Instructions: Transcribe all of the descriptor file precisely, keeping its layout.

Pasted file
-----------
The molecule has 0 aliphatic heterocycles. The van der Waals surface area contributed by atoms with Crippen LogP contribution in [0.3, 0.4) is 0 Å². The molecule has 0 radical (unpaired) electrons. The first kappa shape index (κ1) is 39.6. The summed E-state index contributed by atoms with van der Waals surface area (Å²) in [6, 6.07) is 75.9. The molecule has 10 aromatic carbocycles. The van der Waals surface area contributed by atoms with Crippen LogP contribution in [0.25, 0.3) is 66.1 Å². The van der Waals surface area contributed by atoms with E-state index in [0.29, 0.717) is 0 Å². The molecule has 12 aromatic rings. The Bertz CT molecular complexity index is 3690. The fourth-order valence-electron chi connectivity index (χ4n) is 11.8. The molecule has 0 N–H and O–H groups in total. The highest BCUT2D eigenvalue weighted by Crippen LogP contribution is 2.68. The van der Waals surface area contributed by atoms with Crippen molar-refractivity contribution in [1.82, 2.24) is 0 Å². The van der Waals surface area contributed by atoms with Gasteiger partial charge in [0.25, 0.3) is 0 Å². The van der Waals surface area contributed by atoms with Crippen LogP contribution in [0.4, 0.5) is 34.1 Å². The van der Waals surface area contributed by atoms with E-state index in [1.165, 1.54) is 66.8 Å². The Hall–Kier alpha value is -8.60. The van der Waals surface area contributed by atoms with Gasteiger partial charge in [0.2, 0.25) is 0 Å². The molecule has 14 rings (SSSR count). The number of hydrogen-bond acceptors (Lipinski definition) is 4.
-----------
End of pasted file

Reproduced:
The molecule has 0 aliphatic heterocycles. The van der Waals surface area contributed by atoms with Crippen LogP contribution in [0.3, 0.4) is 0 Å². The molecule has 0 radical (unpaired) electrons. The first kappa shape index (κ1) is 39.6. The summed E-state index contributed by atoms with van der Waals surface area (Å²) in [6, 6.07) is 75.9. The molecule has 10 aromatic carbocycles. The van der Waals surface area contributed by atoms with Crippen LogP contribution in [0.25, 0.3) is 66.1 Å². The van der Waals surface area contributed by atoms with E-state index in [0.29, 0.717) is 0 Å². The molecule has 12 aromatic rings. The Bertz CT molecular complexity index is 3690. The fourth-order valence-electron chi connectivity index (χ4n) is 11.8. The molecule has 0 N–H and O–H groups in total. The highest BCUT2D eigenvalue weighted by Crippen LogP contribution is 2.68. The van der Waals surface area contributed by atoms with Crippen molar-refractivity contribution in [1.82, 2.24) is 0 Å². The van der Waals surface area contributed by atoms with Gasteiger partial charge in [0.25, 0.3) is 0 Å². The van der Waals surface area contributed by atoms with Crippen LogP contribution in [0.4, 0.5) is 34.1 Å². The van der Waals surface area contributed by atoms with E-state index in [1.165, 1.54) is 66.8 Å². The Hall–Kier alpha value is -8.60. The van der Waals surface area contributed by atoms with Gasteiger partial charge in [0.2, 0.25) is 0 Å². The molecule has 14 rings (SSSR count). The number of hydrogen-bond acceptors (Lipinski definition) is 4.